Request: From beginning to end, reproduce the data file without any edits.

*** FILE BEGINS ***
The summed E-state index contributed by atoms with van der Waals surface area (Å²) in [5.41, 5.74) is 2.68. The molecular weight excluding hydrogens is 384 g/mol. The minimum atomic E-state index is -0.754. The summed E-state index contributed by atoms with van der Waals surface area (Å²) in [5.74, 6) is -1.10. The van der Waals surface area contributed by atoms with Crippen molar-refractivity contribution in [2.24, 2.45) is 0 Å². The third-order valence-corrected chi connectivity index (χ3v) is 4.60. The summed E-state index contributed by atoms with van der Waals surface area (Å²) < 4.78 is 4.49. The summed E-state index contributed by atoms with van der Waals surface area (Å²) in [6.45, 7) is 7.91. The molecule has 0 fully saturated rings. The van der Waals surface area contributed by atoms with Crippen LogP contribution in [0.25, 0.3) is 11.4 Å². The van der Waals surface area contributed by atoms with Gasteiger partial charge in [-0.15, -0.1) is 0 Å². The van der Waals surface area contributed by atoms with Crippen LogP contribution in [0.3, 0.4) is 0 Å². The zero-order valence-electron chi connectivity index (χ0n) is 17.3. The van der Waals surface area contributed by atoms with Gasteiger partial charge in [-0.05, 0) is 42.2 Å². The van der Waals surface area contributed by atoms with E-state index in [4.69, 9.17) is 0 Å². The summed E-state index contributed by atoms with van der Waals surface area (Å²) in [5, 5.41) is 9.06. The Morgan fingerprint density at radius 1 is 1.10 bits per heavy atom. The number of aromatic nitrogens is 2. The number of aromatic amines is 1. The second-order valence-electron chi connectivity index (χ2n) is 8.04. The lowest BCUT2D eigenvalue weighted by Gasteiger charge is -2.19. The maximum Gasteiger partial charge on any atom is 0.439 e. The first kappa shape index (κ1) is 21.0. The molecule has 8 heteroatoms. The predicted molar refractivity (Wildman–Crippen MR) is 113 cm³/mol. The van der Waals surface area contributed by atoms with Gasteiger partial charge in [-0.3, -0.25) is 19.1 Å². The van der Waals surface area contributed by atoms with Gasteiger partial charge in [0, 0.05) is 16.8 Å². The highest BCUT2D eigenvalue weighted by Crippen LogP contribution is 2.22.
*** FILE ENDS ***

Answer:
The summed E-state index contributed by atoms with van der Waals surface area (Å²) in [5.41, 5.74) is 2.68. The molecular weight excluding hydrogens is 384 g/mol. The minimum atomic E-state index is -0.754. The summed E-state index contributed by atoms with van der Waals surface area (Å²) in [5.74, 6) is -1.10. The van der Waals surface area contributed by atoms with Crippen molar-refractivity contribution in [2.24, 2.45) is 0 Å². The third-order valence-corrected chi connectivity index (χ3v) is 4.60. The summed E-state index contributed by atoms with van der Waals surface area (Å²) < 4.78 is 4.49. The summed E-state index contributed by atoms with van der Waals surface area (Å²) in [6.45, 7) is 7.91. The molecule has 0 fully saturated rings. The van der Waals surface area contributed by atoms with Crippen LogP contribution in [0.25, 0.3) is 11.4 Å². The van der Waals surface area contributed by atoms with Gasteiger partial charge in [-0.15, -0.1) is 0 Å². The van der Waals surface area contributed by atoms with Crippen LogP contribution in [0.3, 0.4) is 0 Å². The zero-order valence-electron chi connectivity index (χ0n) is 17.3. The van der Waals surface area contributed by atoms with Gasteiger partial charge in [-0.05, 0) is 42.2 Å². The van der Waals surface area contributed by atoms with E-state index in [4.69, 9.17) is 0 Å². The summed E-state index contributed by atoms with van der Waals surface area (Å²) in [5, 5.41) is 9.06. The Morgan fingerprint density at radius 1 is 1.10 bits per heavy atom. The number of aromatic nitrogens is 2. The number of aromatic amines is 1. The second-order valence-electron chi connectivity index (χ2n) is 8.04. The lowest BCUT2D eigenvalue weighted by Gasteiger charge is -2.19. The maximum Gasteiger partial charge on any atom is 0.439 e. The first kappa shape index (κ1) is 21.0. The molecule has 8 heteroatoms. The predicted molar refractivity (Wildman–Crippen MR) is 113 cm³/mol. The van der Waals surface area contributed by atoms with Gasteiger partial charge in [-0.3, -0.25) is 19.1 Å². The van der Waals surface area contributed by atoms with Gasteiger partial charge in [0, 0.05) is 16.8 Å². The highest BCUT2D eigenvalue weighted by Crippen LogP contribution is 2.22.